Controlling Your Destiny
When you think about influence, what comes to mind?
Many of you think of influential people as those who are in high-level positions—at work, in politics, at church, and in your community. Sometimes it seems you need lots of money to wield influence. (It certainly doesn’t hurt.)
Or do you think of influence as the ability to control circumstances? If you are influential, you wield greater control. BINGO! Influence does give you more control over circumstances.
Why am I so passionate about finding the most effective ways to impact circumstances? Primarily because there was a long period of my life during which I felt out of control; I felt like a victim. It felt awful. When you are a victim, you lack the ability to do something about what’s happening to you.
When did you have a similar time in your life?
At the heart of what we all want is control over our own destinies. If you ever wonder why some homeless people are adamant about staying on the streets versus accepting shelter when it’s offered, it is often because they are determined to control their own destinies.
Controlling one’s own destiny is why I am so crazy about the power of questions. Without a doubt, the easiest and most impactful way to increase your influence has to do with asking the right questions—of others and of yourself.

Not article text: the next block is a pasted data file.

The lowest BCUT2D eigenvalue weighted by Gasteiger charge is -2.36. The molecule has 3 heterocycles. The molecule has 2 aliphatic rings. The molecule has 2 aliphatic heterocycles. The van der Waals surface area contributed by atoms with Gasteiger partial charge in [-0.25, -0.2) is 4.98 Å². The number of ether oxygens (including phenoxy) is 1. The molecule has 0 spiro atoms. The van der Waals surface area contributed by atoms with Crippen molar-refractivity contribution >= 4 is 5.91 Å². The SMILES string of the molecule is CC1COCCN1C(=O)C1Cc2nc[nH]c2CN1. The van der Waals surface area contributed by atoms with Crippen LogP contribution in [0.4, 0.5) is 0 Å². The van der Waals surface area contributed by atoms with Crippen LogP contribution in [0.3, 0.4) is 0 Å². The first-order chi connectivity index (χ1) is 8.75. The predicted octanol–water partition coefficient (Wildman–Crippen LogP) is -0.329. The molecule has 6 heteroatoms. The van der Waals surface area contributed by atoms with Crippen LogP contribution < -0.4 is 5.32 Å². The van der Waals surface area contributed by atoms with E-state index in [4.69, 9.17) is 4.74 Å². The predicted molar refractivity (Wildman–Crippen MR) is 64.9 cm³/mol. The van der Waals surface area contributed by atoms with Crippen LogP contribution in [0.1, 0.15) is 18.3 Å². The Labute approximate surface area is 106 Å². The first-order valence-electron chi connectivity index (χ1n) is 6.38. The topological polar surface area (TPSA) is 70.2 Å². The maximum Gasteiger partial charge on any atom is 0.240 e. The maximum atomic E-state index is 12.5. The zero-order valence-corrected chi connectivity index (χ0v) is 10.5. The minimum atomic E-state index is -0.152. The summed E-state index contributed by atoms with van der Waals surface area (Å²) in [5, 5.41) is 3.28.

When I was feeling victimized, I often wondered, “Why me?” or “What did I do to deserve this?” Here’s the problem with questions like that. When you ask your mind a question, it will answer you! So you can imagine the kinds of negative answers I was given in response to those questions.
I wish I had known some alternative questions:
- What can you do today to make things just a little better?
- What are three things about your life that you like?
- Where in the world did that missing sock go?
I have a similar wish about my work as a manager and as a parent. Instead of giving others instructions and suggestions, I wish I had asked questions that empowered them. I see now that my team and my children wanted control over their destinies and that too often I robbed them of that. Maybe they couldn’t control the things required of them (we all have rules and laws we have to follow) but certainly they deserved to have some influence over how they performed their assignments.
You needn’t be in charge of others to influence them. You have daily opportunities to influence. In fact, you already do—the question is are you influencing in a positive direction or a negative one?
Here’s an example: instead of asking, “How was your day?” ask, “What was the best part of your day?” This is a particularly good question to pose at the dinner table with your family but it can be used in other situations as well. However you utilize it, the conversation will turn in a wonderful direction. I’d love to hear from you after you do this. What were the results?